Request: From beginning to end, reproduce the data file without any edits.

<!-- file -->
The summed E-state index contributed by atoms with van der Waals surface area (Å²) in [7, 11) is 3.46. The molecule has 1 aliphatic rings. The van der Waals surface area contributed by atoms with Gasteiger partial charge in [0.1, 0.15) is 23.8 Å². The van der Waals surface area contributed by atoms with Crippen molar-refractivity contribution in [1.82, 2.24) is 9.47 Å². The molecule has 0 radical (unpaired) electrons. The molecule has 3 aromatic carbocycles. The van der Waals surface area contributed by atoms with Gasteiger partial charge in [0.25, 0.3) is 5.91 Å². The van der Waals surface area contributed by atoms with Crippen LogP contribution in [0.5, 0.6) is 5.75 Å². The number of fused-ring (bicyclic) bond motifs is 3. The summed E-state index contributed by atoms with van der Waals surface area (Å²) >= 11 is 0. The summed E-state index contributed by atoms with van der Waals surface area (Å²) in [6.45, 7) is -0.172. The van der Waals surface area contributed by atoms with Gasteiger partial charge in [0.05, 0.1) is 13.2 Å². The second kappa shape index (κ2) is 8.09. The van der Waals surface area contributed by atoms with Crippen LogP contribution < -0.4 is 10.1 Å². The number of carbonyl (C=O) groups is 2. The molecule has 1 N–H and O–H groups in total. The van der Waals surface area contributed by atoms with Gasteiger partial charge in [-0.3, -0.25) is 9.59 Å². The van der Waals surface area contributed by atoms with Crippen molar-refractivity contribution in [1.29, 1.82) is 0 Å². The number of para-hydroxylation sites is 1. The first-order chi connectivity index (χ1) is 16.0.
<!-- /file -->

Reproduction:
The summed E-state index contributed by atoms with van der Waals surface area (Å²) in [7, 11) is 3.46. The molecule has 1 aliphatic rings. The van der Waals surface area contributed by atoms with Gasteiger partial charge in [0.1, 0.15) is 23.8 Å². The van der Waals surface area contributed by atoms with Crippen molar-refractivity contribution in [1.82, 2.24) is 9.47 Å². The molecule has 0 radical (unpaired) electrons. The molecule has 3 aromatic carbocycles. The van der Waals surface area contributed by atoms with Gasteiger partial charge in [0.25, 0.3) is 5.91 Å². The van der Waals surface area contributed by atoms with Crippen LogP contribution in [0.5, 0.6) is 5.75 Å². The number of fused-ring (bicyclic) bond motifs is 3. The summed E-state index contributed by atoms with van der Waals surface area (Å²) >= 11 is 0. The summed E-state index contributed by atoms with van der Waals surface area (Å²) in [6.45, 7) is -0.172. The van der Waals surface area contributed by atoms with Gasteiger partial charge in [0.05, 0.1) is 13.2 Å². The second kappa shape index (κ2) is 8.09. The van der Waals surface area contributed by atoms with Crippen LogP contribution < -0.4 is 10.1 Å². The number of carbonyl (C=O) groups is 2. The molecule has 1 N–H and O–H groups in total. The van der Waals surface area contributed by atoms with Gasteiger partial charge in [-0.3, -0.25) is 9.59 Å². The van der Waals surface area contributed by atoms with Crippen molar-refractivity contribution in [1.29, 1.82) is 0 Å². The number of para-hydroxylation sites is 1. The first-order chi connectivity index (χ1) is 16.0.